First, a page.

COMPARE PRICE : AMAZON THOMANN

3. Audix D6

Audix D6 isn’t for everyone but some people will love it. The special VLM diaphragm is very light which makes it respond quicker to the attack, this results in a crisper and punchier sound, some people love it but some people think it’s too much. There is a 14dB boost at 60 Hz, a 15dB boost between 4 and 5kHz, and a 17db boost between 10 and 12kHz, this response is ideal for 22″ kick drums. Most of the time positioning is the key of capture a good sound, but Audix D6 claims it sounds good from any position, it’s a good news for beginners who don’t have much knowledge of positioning.

  • Dynamic
  • Cardioid
  • Frequency response: 30 – 15,000 Hz
  • Output Impedance: 280 Ohms
  • Max SPL: 144 dB
  • Sensitivity: 0.8 mV /Pa

COMPARE PRICE : AMAZON THOMANN

4. Shure Beta 52A

This is another popular kick microphone beside AKG D112 MKII, they are both tailored for bass instruments and both have a presence boost at 4kHz. Shure Beta 52A has a rich and clear low-end. The supercardioid polar pattern gives it excellent sound isolation but also make it relatively harder for positioning. Shure Beta 52A can handle any loud sound even a nuclear bomb because of its unbelievable high Max SPL of 174 dB.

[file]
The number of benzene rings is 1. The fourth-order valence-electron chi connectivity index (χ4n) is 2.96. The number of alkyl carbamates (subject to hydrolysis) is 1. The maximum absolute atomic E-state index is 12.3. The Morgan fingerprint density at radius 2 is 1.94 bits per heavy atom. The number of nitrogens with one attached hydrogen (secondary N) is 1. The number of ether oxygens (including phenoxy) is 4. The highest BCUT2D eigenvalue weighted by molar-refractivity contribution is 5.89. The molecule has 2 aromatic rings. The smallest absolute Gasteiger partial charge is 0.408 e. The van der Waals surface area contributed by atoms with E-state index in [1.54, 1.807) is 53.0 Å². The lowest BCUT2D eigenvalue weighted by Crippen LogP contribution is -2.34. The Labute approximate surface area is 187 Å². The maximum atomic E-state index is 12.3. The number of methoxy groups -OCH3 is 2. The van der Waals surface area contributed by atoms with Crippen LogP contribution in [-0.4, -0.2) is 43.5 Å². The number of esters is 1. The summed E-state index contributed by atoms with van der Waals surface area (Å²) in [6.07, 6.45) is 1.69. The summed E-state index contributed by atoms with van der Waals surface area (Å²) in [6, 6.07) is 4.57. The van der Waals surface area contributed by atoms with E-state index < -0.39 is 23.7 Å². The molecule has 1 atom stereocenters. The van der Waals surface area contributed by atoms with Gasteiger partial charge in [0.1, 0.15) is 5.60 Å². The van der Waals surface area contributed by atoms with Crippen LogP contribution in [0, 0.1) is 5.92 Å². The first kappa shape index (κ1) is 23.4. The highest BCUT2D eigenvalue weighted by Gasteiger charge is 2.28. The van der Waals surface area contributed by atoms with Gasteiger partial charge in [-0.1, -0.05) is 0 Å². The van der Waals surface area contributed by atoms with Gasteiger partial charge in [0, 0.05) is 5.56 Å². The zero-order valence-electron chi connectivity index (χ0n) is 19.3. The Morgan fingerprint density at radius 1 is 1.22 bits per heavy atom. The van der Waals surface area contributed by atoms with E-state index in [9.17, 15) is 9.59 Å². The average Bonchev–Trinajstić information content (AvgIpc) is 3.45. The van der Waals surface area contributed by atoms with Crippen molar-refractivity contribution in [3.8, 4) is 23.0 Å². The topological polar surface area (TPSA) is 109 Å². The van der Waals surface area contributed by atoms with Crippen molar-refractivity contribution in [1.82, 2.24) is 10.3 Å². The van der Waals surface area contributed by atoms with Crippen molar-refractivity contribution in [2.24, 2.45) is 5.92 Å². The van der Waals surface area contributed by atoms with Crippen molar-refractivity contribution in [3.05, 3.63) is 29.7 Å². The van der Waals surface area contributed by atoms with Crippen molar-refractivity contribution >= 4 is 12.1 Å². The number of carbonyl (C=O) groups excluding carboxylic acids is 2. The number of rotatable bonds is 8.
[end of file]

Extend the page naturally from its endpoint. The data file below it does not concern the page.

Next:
• Dynamic
  • Supercardioid
  • Frequency response: 20 – 10,000 Hz
  • Output Impedance: 150 Ohms
  • Max SPL: 174 dB
  • Sensitivity: 0.6 mV /Pa

COMPARE PRICE : AMAZON THOMANN

5. Shure Beta 91A

This may look weird but it sounds really great. Shure Beta 91A is a condenser boundary microphone with an integrated preamp. It has a special half-cardioid polar pattern (cardioid in hemisphere above mounting surface). The typical placement is put it directly in your kick drum and let it sit inside your kick drum, it will capture the sound faithfully. Unlike most condenser microphones, Shure Beta 91A has a high Max SPL to handle loud sound without damage it. It’s excel at picking up low-frequency, the attenuation switch can remove the muddy sound of the kick drum. Shure Beta 91A is widely used in professional studios, the sound quality of this microphone is definitely worth the investment.

  • Condenser
  • Half-Cardioid
  • Diaphragm size: N/A
  • Frequency response: 20 – 20,000 Hz
  • Output Impedance: 146 Ohms
  • Max SPL: 155 dB
  • Sensitivity: 3.8 mV / Pa
  • Self Noise: 29.5 dB-A
  • Signal to Noise Ratio: 64.5 dB-A